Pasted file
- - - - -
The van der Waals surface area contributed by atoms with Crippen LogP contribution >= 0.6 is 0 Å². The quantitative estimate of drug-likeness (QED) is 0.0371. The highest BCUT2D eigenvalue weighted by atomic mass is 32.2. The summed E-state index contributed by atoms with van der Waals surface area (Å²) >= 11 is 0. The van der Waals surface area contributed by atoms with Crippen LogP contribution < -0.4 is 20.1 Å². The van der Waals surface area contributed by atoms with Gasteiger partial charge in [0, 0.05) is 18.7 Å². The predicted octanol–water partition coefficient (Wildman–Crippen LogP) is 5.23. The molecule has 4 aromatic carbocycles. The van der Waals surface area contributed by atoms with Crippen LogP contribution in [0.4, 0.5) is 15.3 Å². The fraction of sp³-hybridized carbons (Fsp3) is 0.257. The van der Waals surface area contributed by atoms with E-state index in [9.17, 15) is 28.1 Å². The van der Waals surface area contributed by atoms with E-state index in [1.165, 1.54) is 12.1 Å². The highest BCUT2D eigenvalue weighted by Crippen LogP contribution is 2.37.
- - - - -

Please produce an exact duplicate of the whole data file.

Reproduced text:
The van der Waals surface area contributed by atoms with Crippen LogP contribution >= 0.6 is 0 Å². The quantitative estimate of drug-likeness (QED) is 0.0371. The highest BCUT2D eigenvalue weighted by atomic mass is 32.2. The summed E-state index contributed by atoms with van der Waals surface area (Å²) >= 11 is 0. The van der Waals surface area contributed by atoms with Crippen LogP contribution < -0.4 is 20.1 Å². The van der Waals surface area contributed by atoms with Gasteiger partial charge in [0, 0.05) is 18.7 Å². The predicted octanol–water partition coefficient (Wildman–Crippen LogP) is 5.23. The molecule has 4 aromatic carbocycles. The van der Waals surface area contributed by atoms with Crippen LogP contribution in [0.4, 0.5) is 15.3 Å². The fraction of sp³-hybridized carbons (Fsp3) is 0.257. The van der Waals surface area contributed by atoms with E-state index in [9.17, 15) is 28.1 Å². The van der Waals surface area contributed by atoms with E-state index in [1.165, 1.54) is 12.1 Å². The highest BCUT2D eigenvalue weighted by Crippen LogP contribution is 2.37.